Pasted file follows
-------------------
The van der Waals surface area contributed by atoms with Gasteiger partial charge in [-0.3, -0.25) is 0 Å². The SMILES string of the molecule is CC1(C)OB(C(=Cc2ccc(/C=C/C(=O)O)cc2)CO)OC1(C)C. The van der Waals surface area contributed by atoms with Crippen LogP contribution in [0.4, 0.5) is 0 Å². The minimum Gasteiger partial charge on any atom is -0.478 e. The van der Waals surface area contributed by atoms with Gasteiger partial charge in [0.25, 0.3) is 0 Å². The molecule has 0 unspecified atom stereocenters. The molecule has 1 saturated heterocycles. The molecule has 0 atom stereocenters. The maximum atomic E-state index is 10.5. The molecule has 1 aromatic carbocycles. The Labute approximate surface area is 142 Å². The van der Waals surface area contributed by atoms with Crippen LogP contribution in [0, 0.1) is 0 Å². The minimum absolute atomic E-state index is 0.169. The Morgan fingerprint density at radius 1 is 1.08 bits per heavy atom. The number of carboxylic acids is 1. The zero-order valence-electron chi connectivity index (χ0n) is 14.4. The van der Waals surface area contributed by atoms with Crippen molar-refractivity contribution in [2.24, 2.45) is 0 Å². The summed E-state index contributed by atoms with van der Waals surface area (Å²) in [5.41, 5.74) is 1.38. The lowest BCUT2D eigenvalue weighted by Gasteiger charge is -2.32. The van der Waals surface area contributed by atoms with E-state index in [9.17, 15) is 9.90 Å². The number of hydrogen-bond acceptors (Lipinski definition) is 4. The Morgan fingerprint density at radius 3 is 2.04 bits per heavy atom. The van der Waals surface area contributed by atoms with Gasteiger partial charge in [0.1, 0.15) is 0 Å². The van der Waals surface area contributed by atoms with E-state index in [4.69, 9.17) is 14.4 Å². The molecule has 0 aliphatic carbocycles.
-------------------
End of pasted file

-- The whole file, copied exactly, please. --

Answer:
The van der Waals surface area contributed by atoms with Gasteiger partial charge in [-0.3, -0.25) is 0 Å². The SMILES string of the molecule is CC1(C)OB(C(=Cc2ccc(/C=C/C(=O)O)cc2)CO)OC1(C)C. The van der Waals surface area contributed by atoms with Crippen LogP contribution in [0.4, 0.5) is 0 Å². The minimum Gasteiger partial charge on any atom is -0.478 e. The van der Waals surface area contributed by atoms with Gasteiger partial charge in [0.25, 0.3) is 0 Å². The molecule has 0 unspecified atom stereocenters. The molecule has 1 saturated heterocycles. The molecule has 0 atom stereocenters. The maximum atomic E-state index is 10.5. The molecule has 1 aromatic carbocycles. The Labute approximate surface area is 142 Å². The van der Waals surface area contributed by atoms with Crippen LogP contribution in [0, 0.1) is 0 Å². The minimum absolute atomic E-state index is 0.169. The Morgan fingerprint density at radius 1 is 1.08 bits per heavy atom. The number of carboxylic acids is 1. The zero-order valence-electron chi connectivity index (χ0n) is 14.4. The van der Waals surface area contributed by atoms with Crippen molar-refractivity contribution in [2.24, 2.45) is 0 Å². The summed E-state index contributed by atoms with van der Waals surface area (Å²) in [5.41, 5.74) is 1.38. The lowest BCUT2D eigenvalue weighted by Gasteiger charge is -2.32. The van der Waals surface area contributed by atoms with E-state index in [9.17, 15) is 9.90 Å². The number of hydrogen-bond acceptors (Lipinski definition) is 4. The Morgan fingerprint density at radius 3 is 2.04 bits per heavy atom. The van der Waals surface area contributed by atoms with Gasteiger partial charge in [0.1, 0.15) is 0 Å². The van der Waals surface area contributed by atoms with E-state index in [4.69, 9.17) is 14.4 Å². The molecule has 0 aliphatic carbocycles.